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HomeLocal NewsPolice: Soldier killed in barfight shot in the head at close range

Police: Soldier killed in barfight shot in the head at close range

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BACOLOD CITY, Negros Occidental, Philippines – The Scout Ranger killed last week in a barfight started by an accountant had a gunshot to the head, possibly caused by a gun shot at close range, a ranking policeman here said.

Joery Puerto told DNX Edmark Iwayan had seven to eight gunshot wounds on his body with one above his right brow looking like the fatal one.

Puerto, a police major, commands Station 8 that handles the probe on the To-Lips Videoke Bar fracas Wednesday last week that led to the death of Iwayan and the wounding of four others.

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He pointed out to DNX the wound of Iwayan above his right eyebrow had tattooing that indicates suspected shooter Ulysses Carampatana could have pressed his gun’s barrel on Iwayan’s head before firing his gun.

Puerto, who was with the team of first responders to the crime scene, said he noted that the 9mm bullet fired into Iwayan’s head apparently did not exit his skull.

This wound had tattooing aroundcit, an indication that it was burned by the exploding gunpowder from the barrel, he said.

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Powder tattooing or tattooing is caused by an intermdiate-range firing of a gun, the Encyclopedia of Forensic and Legal Medicine said.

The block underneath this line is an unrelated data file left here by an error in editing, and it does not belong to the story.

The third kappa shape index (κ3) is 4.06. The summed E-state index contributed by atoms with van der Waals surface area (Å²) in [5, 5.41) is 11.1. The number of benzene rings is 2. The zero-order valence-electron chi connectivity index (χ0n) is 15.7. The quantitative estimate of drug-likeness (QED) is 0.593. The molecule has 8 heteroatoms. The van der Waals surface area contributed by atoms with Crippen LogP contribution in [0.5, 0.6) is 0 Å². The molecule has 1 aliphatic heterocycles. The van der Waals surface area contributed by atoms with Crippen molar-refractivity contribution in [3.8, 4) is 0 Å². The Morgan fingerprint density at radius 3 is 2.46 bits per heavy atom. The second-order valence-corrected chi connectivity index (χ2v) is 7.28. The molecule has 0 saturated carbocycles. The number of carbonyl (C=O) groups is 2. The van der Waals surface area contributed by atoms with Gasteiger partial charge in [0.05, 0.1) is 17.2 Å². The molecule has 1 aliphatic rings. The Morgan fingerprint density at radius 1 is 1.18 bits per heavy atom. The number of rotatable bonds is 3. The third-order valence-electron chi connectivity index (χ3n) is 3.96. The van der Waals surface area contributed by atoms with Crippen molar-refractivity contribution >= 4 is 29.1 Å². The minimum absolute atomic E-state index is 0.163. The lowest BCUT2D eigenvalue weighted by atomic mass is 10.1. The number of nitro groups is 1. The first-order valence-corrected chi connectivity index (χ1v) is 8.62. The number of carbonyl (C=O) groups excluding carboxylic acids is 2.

The wound is also characterized by scalloped edges.

Probers have yet to recover the gun of Carampatana, a bank accountant, who police suspect continues to be hidden by two other cohorts of his who remain at large.

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Three other friends of Carampatana have surrendered to police last week.

Puerto added the forensics unit of the provincial police has yet to do a medico-legal examination on Iwayan, a decorated Scout Ranger soldier who was among those deployed by the Third Division to reinforce soldiers of the 94th Battalion in the series of gunbattles with rebels in Carabalan village, Himamaylan City.

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Julius D. Mariveles
Julius D. Mariveles
An amateur cook who has a mean version of humba, the author has recently tried to make mole negra, the Mexican sauce he learned by watching shows of master chef Rick Bayless. A journalist since 19, he has worked in the newsrooms of radio, local papers, and Manila-based news organizations. A stroke survivor, he now serves as executive editor of DNX.
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